• Recommendations for future proofing your agency; adoption of new technologies and how to bridge the gap

Speakers:

Tony Morris, VP North American Sales, Enterprise Solutions, Sierra Wireless

Jesus Gonzalez, Analyst II, Critical Communications, IHS Markit

Ken Rehbehn, Principal Analyst, Critical Communications Insights

Andrew Seybold, Senior Partner, Andrew Seybold Inc.

Top News

Officers and LE Support Groups Boycott Portland Cafe

June 10, 2010  | 


Photo via Boycott the Red and Black Cafe (Facebook).

Officers and supporters of law enforcement have organized an online boycott of the Red and Black Cafe in Portland (Ore.), where an officer was served coffee and then asked to leave.

A Facebook page calling itself "Boycott the Red and Black Cafe, Portland OR" has drawn more than 19,000 supporters with links from groups such as "Blue Ribbon Campaign-Police Deserve a Cup of Coffee" and "Buy a Police Officer a Cup of Coffee Day." Also, a Facebook group calling itself "Boycott The Red and Black Cafe in Portland" formed to support the officer.

The page was created to "exercise my right to 'never, ever' enter this cafe, and would encourage others to do the same," according to the page.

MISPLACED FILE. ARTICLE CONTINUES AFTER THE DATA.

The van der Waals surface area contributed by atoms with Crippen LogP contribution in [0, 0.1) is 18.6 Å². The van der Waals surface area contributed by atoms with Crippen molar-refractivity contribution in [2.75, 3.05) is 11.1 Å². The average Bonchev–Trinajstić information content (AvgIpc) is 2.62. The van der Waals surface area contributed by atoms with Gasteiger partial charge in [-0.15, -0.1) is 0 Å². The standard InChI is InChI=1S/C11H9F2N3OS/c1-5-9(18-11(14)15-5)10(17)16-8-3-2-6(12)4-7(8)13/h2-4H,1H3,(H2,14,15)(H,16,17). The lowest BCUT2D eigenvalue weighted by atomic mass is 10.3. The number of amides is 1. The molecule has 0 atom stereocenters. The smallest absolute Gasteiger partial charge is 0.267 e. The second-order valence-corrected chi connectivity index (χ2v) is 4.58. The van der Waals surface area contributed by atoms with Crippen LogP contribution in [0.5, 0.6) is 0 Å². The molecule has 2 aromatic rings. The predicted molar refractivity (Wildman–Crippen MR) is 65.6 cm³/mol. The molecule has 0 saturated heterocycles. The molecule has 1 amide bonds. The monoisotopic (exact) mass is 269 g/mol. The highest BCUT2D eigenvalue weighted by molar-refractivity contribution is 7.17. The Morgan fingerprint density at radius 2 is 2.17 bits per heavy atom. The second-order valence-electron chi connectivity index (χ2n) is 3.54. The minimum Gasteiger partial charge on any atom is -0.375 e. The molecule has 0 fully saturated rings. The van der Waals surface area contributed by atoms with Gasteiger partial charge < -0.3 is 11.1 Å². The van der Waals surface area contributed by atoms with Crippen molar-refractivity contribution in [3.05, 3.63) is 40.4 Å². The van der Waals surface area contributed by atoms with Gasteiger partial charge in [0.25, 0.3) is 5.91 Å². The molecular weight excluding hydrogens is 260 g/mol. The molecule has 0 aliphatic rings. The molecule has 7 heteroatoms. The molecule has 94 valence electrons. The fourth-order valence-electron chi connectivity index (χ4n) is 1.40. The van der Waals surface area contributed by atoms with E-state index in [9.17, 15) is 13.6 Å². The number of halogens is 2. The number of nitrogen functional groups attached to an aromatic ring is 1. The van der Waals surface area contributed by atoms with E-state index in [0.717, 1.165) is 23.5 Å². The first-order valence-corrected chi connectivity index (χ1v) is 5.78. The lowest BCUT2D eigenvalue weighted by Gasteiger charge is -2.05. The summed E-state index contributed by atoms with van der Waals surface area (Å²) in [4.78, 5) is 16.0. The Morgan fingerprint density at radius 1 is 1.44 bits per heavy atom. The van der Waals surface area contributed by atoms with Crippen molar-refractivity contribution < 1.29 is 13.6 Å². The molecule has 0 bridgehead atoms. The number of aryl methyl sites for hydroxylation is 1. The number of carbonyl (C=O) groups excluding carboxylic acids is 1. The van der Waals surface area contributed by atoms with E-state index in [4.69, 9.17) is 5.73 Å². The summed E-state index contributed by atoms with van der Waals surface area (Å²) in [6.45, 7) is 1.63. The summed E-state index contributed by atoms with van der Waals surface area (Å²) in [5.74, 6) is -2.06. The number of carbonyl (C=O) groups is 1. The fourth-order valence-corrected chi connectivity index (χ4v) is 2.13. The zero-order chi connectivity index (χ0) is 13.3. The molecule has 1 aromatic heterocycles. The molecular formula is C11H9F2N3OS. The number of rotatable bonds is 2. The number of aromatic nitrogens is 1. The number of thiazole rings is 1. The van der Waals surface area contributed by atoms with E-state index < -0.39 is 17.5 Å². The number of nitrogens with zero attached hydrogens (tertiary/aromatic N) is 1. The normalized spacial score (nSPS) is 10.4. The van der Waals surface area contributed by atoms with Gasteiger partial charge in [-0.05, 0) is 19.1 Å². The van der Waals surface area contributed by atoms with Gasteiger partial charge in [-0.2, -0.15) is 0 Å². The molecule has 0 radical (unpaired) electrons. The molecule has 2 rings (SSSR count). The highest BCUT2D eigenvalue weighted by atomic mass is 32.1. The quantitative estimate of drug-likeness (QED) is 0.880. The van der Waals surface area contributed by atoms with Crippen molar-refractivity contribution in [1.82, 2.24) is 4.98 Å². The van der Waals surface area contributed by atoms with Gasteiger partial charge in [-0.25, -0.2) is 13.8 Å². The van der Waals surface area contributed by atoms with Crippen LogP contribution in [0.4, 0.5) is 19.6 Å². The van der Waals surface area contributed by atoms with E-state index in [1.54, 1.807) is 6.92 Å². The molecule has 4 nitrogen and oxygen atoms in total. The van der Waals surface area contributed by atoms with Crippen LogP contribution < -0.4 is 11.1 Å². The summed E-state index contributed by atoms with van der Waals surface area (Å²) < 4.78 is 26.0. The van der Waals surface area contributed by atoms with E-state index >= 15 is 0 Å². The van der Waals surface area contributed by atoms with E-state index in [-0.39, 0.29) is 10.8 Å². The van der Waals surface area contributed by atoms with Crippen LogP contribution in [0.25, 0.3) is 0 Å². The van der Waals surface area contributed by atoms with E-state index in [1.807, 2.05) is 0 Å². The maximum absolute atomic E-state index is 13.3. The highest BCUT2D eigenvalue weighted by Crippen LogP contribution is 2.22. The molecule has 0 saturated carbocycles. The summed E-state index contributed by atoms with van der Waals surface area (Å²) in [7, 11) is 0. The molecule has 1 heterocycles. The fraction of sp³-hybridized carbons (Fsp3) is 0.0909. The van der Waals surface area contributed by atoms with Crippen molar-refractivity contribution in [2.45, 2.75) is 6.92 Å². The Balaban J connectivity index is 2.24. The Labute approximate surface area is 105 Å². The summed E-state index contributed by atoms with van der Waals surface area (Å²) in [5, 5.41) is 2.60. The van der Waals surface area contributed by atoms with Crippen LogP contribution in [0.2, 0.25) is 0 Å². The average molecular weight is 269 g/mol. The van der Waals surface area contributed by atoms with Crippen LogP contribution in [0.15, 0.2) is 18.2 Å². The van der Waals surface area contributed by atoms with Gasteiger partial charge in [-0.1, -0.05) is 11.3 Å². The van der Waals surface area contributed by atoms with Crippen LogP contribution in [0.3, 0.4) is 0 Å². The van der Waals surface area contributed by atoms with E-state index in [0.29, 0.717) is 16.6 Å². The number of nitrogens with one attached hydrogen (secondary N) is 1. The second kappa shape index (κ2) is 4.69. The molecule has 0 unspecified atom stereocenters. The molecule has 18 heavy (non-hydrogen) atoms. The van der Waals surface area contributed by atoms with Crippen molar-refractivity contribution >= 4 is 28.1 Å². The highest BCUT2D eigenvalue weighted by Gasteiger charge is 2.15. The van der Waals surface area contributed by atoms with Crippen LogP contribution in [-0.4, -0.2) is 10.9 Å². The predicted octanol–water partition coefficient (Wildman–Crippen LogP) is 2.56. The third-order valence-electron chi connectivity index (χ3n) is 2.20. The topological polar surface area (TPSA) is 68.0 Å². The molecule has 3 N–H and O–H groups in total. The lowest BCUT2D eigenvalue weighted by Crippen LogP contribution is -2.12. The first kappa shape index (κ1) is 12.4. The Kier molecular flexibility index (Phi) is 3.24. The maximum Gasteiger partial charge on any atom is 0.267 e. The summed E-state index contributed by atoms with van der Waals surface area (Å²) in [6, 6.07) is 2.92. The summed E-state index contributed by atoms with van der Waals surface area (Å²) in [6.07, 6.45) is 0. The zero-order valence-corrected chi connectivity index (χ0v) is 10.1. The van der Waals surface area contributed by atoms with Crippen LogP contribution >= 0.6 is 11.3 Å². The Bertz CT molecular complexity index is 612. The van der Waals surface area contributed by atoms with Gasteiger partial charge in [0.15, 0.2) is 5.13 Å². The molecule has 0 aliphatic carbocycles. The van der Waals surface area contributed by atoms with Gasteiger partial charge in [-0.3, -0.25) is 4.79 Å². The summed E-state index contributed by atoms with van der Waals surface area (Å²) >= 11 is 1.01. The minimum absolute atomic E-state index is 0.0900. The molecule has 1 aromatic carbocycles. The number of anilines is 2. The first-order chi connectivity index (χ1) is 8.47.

Links on the page mostly include news updates of the incident and a video of co-owner John Langley explaining why he served Officer James Crooker and then asked him to leave.

In the video, Langley and other supporters say the cafe is a "safe space" from police brutality. One cafe supporter accuses the Portland Police Bureau's officers of racial profiling and refers to the May 12 shooting of Keaton Otis.

"We believe that the primary role of the police is not to keep us safe, but rather to profile and arrest people in an attempt to maintain a status quo built upon race, class and gender lines," says Chris Knudtsen, a member of a group calling itself Rose City Copwatch.

Officers exchanged gunfire with Otis during the incident after pulling him over. The 25-year-old Otis didn't immediately pull over after making several unsignaled lane changes. He then yelled profanities at four officers, was unfazed by several TASER shots, and pulled a 9mm handgun from his glove box. He fired two shots, striking Officer Christopher Burley in the groin. Three other officers fired back a total of 32 shots, striking Otis 23 times.


Comments (2)

Displaying 1 - 2 of 2

rwpryor @ 6/10/2010 5:32 PM

If the officer went in, paid for and received a cup of coffee, and then was asked to leave by "management" for the sole reason the officer had a conversation with another person, sure, I'll boycott the place. I wonder why there has not been a lawsuit charging violation of civil rights filed on behalf of the officer.

detcord @ 6/13/2010 7:17 PM

I wonder if there would me the slightest attitude change if someone went in to rob them. would the police then be welcome? Oh well, the coffee is probably not that good anyway, so there wouldn't be enough money there to make a robbery worthwhile. I also wonder about a discrimination lawsuit because of the job the officer chose. Points to ponder.